Kurtz Ersa Magazine


Kurtz Ersa opens Hammermuseum in Hasloch

The day at the end of June when Kurtz Ersa opened its Hammermuseum in Hasloch, directly at the company’s origin, was radiant. At the “Eisenhammer”, the company which has risen to become a global player shows its origins – and makes it future visible at the same time.

Sure, the repair work on the historical centre was connected with considerable costs. “This is a decision for which the “return on investment” account was not looked at all that precisely. But in life you should not try to weigh up everything in Euros and Cents”, said Kurtz Ersa CEO Rainer Kurtz in front of 300 invited guests. For 30 years, the three brothers Bernhard, Rainer and Walter have successfully run the family company in the sixth generation. The opening of the museum in the anniversary year of 2014 marked “a highlight for our joint work”.

Official opening: The three brothers Rainer, Walter and Bernhard Kurtz (l. to r.) open the Hammermuseum
Official opening: The brothers Rainer, Walter and Bernhard Kurtz (l. to r.) open the Hammermuseum

Family headquarters since 1800
The Eisenhammer and the Kurtz family – a very personal connection for a long time now. Also for the sixth generation, who often played here as children, caught fish in the stream and hid in the smithy, the carriage shed or the coal barn. This also includes the manor house built in 1834, in which Walter Kurtz lived with his family until recently. But it was time to reposition the company’s origin. “At the beginning, we did not even know that something like a museum was to originate here”, said Rainer Kurtz. Some points had to be taken into account in the reconstruction of the historical centre: the company needed additional conference rooms, the company archive and the Anna Göbel and Otto Kurtz Foundation needed a home, the historical hammer mill had to be repaired and the history of Kurtz Ersa was to be made visible – in short: “For the Kurtz Ersa Group, a historical centre was to be created, reflecting the unique history of our company”, Rainer Kurtz summarised.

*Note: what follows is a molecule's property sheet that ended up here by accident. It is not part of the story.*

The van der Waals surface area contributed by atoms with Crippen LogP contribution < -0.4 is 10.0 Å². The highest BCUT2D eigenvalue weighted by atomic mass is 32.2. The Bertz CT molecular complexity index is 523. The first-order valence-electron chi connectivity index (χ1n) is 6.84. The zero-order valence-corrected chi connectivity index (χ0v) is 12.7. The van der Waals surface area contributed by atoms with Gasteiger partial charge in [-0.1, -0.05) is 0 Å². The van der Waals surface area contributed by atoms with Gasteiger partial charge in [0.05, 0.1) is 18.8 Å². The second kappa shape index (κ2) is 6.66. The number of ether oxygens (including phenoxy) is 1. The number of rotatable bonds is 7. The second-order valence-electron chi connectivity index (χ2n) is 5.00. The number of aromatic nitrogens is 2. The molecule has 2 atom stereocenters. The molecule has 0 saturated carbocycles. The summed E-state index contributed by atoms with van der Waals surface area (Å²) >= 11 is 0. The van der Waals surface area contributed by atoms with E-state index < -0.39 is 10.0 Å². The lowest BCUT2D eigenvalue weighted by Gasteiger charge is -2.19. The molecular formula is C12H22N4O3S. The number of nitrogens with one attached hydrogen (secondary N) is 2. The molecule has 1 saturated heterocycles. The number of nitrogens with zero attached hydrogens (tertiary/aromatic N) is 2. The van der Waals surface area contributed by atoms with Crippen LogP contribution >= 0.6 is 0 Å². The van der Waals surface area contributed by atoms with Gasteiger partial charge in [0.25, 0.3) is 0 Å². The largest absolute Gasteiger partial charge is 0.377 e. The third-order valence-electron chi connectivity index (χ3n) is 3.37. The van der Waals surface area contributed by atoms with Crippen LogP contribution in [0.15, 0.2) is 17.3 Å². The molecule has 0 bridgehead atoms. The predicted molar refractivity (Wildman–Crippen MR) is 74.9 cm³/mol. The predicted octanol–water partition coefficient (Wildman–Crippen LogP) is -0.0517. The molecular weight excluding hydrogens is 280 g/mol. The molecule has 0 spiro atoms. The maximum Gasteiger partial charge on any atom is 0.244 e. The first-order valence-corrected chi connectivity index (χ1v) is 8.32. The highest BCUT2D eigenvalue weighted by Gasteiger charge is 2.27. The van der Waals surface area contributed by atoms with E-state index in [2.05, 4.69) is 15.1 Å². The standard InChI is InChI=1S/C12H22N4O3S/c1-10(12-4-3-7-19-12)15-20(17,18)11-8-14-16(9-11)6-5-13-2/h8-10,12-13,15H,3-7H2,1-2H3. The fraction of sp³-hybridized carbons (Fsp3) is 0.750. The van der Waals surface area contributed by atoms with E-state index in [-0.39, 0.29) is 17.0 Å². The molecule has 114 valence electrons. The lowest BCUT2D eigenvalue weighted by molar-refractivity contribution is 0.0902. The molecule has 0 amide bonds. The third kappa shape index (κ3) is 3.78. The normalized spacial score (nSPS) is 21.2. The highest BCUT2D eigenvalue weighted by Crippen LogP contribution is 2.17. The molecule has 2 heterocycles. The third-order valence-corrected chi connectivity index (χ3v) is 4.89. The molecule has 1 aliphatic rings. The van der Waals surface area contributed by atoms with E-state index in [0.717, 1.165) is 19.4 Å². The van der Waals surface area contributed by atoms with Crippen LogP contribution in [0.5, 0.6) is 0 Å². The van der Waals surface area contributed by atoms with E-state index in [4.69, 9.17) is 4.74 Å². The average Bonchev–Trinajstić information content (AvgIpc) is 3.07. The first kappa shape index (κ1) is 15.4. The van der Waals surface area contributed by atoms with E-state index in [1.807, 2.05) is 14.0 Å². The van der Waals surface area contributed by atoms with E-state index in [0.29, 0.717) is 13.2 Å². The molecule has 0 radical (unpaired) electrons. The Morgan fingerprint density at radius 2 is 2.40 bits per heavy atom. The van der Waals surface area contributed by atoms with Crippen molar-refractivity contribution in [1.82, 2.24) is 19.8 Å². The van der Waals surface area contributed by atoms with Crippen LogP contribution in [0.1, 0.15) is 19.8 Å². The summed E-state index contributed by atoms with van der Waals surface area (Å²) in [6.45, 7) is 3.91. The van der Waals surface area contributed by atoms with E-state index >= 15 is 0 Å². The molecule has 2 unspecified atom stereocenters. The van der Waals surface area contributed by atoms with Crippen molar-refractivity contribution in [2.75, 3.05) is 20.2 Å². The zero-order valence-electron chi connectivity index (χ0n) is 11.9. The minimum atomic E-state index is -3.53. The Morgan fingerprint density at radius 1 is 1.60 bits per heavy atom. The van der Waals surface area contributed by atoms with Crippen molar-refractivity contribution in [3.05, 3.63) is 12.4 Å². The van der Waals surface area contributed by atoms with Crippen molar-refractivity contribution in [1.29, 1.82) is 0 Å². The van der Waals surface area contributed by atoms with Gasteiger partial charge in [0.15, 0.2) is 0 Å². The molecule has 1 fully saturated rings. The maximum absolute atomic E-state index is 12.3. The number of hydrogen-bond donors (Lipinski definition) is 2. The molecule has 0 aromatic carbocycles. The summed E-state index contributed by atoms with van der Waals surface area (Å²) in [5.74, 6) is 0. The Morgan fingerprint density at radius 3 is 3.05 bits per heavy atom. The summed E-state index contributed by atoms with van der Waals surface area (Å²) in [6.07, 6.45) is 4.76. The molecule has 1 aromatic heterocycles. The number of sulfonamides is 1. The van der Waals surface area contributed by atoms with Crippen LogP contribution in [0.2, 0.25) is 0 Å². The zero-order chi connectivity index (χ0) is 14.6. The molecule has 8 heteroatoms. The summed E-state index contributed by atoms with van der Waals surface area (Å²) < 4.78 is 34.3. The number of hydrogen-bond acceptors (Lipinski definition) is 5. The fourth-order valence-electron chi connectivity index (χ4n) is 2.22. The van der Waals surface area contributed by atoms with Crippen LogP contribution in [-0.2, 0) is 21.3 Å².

A complex task, which the project team, created specifically for this purpose, approached with commitment – with professional support from the outside, e.g. the historian Dr. Robert Meier, who drew up the extensive company chronicles, Dr. Andrea Schneider, who kept the project on course with clever advice from her experience as the Managing Director of the Corporation for Company History, or Dr. Thorsten Smidt from expo2508, who implemented the complete exhibition concept in the hammer museum in the former coal barn with his team. At the end, a museum which is much more than a museum resulted – with a heart which is still beating in the fully functional hammer mill.

Iron hammer in a new shine
Dead on time for the opening, the iron hammer from 1779 appeared with a new shine thanks to the tireless work of many craftsmen: with a new roof, repaired hammers and a reinforced floor: “For our customers, employees, business partners and visitors, Kurtz Ersa is presenting itself with a distinctive new face from now on. As a technology leader, we have to prove that our production technique means benefits for the customers on the world markets – and for this future, we have made our origin visible at this place”, said Rainer Kurtz. The last iron hammer in the Spessart region, witness of times long passed, shows the visitors how industry in the Spessart originated, how Kurtz Ersa developed into a group of companies active all over the world in the course of time and the innovative technologies with which the current position is being strengthened and further extended.


Giving something back to the region
By creating the museum, Kurtz Ersa wants to give something back to the region, as the Spessart is a good location for an industrial company, where “very down-to-earth, hard-working, but also inventive people live”. Yes, the employees: Kurtz Ersa’s success is above all also based on the commitment of its employees, who have often worked for the company for generations. After the casting of the hammer bell and a benediction, the three Kurtz brothers officially opened the hammer museum. In the course of the decades, innumerable bell tongues have been forged on the iron hammer and have sounded near and far away. Rainer Kurtz promised: “The bell will not silence, even if the iron hammer becomes a museum!”

Opening Hours Hammermuseum

  • April-Oct. Di.-So. 10:00-16:00 Uhr
  • Nov.-March Fr.-So. 10:00-16:00 Uhr

Tel. 09342 805 459 I


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